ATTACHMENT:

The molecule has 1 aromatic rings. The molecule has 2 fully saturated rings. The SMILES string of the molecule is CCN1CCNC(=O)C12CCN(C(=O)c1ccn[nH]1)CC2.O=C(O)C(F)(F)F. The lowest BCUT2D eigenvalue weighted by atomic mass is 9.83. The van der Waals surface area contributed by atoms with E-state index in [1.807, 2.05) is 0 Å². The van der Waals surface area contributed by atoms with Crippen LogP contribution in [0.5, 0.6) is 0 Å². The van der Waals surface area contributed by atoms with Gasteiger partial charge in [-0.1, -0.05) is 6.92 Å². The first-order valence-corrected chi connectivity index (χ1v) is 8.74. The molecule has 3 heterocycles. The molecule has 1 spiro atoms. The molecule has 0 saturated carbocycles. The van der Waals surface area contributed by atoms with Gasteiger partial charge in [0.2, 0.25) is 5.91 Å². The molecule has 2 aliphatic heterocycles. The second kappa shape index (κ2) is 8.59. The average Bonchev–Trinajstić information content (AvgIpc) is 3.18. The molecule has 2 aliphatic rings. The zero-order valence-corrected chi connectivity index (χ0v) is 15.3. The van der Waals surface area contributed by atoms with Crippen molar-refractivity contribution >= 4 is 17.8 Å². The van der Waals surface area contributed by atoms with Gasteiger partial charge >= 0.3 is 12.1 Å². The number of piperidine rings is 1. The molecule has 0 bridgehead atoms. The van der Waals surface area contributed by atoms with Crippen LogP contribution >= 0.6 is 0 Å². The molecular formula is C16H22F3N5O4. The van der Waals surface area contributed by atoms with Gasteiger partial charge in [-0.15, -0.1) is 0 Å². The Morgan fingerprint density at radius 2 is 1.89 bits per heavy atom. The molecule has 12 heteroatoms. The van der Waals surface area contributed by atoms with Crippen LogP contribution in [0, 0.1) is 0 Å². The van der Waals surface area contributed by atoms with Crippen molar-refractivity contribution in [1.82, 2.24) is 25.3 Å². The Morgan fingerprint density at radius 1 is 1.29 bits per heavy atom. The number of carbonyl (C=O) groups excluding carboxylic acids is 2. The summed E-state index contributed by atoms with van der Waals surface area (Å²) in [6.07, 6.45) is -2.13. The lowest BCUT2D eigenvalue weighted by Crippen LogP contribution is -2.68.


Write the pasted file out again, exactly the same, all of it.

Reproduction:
The molecule has 1 aromatic rings. The molecule has 2 fully saturated rings. The SMILES string of the molecule is CCN1CCNC(=O)C12CCN(C(=O)c1ccn[nH]1)CC2.O=C(O)C(F)(F)F. The lowest BCUT2D eigenvalue weighted by atomic mass is 9.83. The van der Waals surface area contributed by atoms with E-state index in [1.807, 2.05) is 0 Å². The van der Waals surface area contributed by atoms with Crippen LogP contribution in [0.5, 0.6) is 0 Å². The van der Waals surface area contributed by atoms with Gasteiger partial charge in [-0.1, -0.05) is 6.92 Å². The first-order valence-corrected chi connectivity index (χ1v) is 8.74. The molecule has 3 heterocycles. The molecule has 1 spiro atoms. The molecule has 0 saturated carbocycles. The van der Waals surface area contributed by atoms with Gasteiger partial charge in [0.2, 0.25) is 5.91 Å². The molecule has 2 aliphatic heterocycles. The second kappa shape index (κ2) is 8.59. The average Bonchev–Trinajstić information content (AvgIpc) is 3.18. The molecule has 2 aliphatic rings. The zero-order valence-corrected chi connectivity index (χ0v) is 15.3. The van der Waals surface area contributed by atoms with Crippen molar-refractivity contribution >= 4 is 17.8 Å². The van der Waals surface area contributed by atoms with Gasteiger partial charge >= 0.3 is 12.1 Å². The number of piperidine rings is 1. The molecule has 0 bridgehead atoms. The van der Waals surface area contributed by atoms with Crippen LogP contribution >= 0.6 is 0 Å². The molecular formula is C16H22F3N5O4. The van der Waals surface area contributed by atoms with Gasteiger partial charge in [-0.15, -0.1) is 0 Å². The Morgan fingerprint density at radius 2 is 1.89 bits per heavy atom. The molecule has 12 heteroatoms. The van der Waals surface area contributed by atoms with Crippen LogP contribution in [0, 0.1) is 0 Å². The van der Waals surface area contributed by atoms with Crippen molar-refractivity contribution in [1.82, 2.24) is 25.3 Å². The Morgan fingerprint density at radius 1 is 1.29 bits per heavy atom. The number of carbonyl (C=O) groups excluding carboxylic acids is 2. The summed E-state index contributed by atoms with van der Waals surface area (Å²) in [6.07, 6.45) is -2.13. The lowest BCUT2D eigenvalue weighted by Crippen LogP contribution is -2.68.